K: I wanted it to be well orchestrated with more original composing and less sampling. I had hopes of making it dark but, as the album progressed I realized it was just meant to be heavy and powerful. I didn’t expect it to be as electronic as it is but I can only create what’s in my heart. Somehow Deep House found it’s way into my heart. From living in New York City where house heads take over the clubs with Cuban-House, Afro-House, Disco House and Deep House then to staying in European countries for almost 2 months on tour, it was just bound to happen. The album though is more than house and even the tracks that are 120-130 bpms are more than “House”.

SO: Did you find any other producers or artists inspiring while putting the album together?

K: Yeah, which may be a reason I also went house. I was in St. Etienne, France with the Positive Education crew during my tour. After my show which was dope, there was an after party in one the Positive Education crew member’s flat. Everyone was smiling and drinking, I was absolutely lost in translation but, the vibe was so cordial that I loved every minute of it. Anyways, Dave DK’s, “Will Be Gone” was played on someone’s laptop. It completely fit the mood and created a soundtrack that till this day, just moves me to think about it.

SO: What are you hoping the album will do for your profile as a musician? Is that important to you?

K: I hope it shows that I am just that – a musician. A musician that appreciates all and many styles and wants to create them in my own way while still sounding authentic and true to the style. It’s important to me to be recognized as a musician. If I’m lucky, I may get recognized as a good musician.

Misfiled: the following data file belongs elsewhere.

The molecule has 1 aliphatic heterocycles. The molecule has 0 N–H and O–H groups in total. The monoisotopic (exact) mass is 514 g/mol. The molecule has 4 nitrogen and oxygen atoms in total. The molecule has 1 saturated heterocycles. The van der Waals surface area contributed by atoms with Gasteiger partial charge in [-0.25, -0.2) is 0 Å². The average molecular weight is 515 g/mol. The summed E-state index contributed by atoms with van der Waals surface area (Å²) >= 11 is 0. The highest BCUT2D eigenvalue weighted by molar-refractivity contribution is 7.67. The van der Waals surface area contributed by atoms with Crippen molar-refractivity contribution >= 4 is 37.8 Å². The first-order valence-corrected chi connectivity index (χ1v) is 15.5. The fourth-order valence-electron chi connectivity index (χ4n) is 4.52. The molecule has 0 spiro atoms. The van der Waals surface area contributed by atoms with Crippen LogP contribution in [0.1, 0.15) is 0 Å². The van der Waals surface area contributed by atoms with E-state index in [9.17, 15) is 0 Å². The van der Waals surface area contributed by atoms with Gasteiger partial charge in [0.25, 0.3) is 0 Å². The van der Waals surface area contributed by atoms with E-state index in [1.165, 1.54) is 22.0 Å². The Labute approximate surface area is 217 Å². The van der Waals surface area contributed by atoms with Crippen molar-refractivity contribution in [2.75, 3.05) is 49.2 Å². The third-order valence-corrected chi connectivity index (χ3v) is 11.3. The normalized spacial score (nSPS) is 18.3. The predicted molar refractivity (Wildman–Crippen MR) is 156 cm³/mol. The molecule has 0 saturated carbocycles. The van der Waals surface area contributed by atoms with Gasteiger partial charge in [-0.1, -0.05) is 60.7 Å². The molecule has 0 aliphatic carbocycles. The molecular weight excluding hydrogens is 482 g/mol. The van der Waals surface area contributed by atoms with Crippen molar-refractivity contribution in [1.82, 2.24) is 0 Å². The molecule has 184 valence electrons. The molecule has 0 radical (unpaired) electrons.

SO: You’re moving to Berlin in a few months, or have at least hinted at that – what was the catalyst for the decision? Do you think your production and/or DJing styles, methods or sounds will change as a result of the move? Any predictions?

K: Well, I’m hoping to move to Berlin. There’s no guarantee it’ll happen. If it all works out, I’ll be there in January and will be applying for an artist visa. Ever since my very first mini-tour in 2011, I felt it was the right place to be. I had my first show in Berlin with the Beat Geeks crew, sharing the stage with Comfort Fit, and Project: Mooncircle’s Gordon and Malte were there. If it wasn’t for that show, I wouldn’t be working with PMC. I made a lot of close friends that make me feel like I’m not a guest in their city but, as if I belong.

I don’t have any predictions about how or if my music will change. Life experiences reflect my creative output. If I move to another country, that would be the biggest change of my life, I can only imagine my music will too. If I grow my music grows with me.

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You can preorder the album does out in December here on Bandcamp

Or at hhv.de | Rush Hour | Cargo UK | Diskunion | Jet Set Records | Crosstalk | Juno | Boomkat and more.

Digital downloads: Bandcamp | Itunes | Juno | Zero Inch | Beatport | Amazon | Boomkat | BLEEP.COM and more.

Photo credit – Can You Dig It/?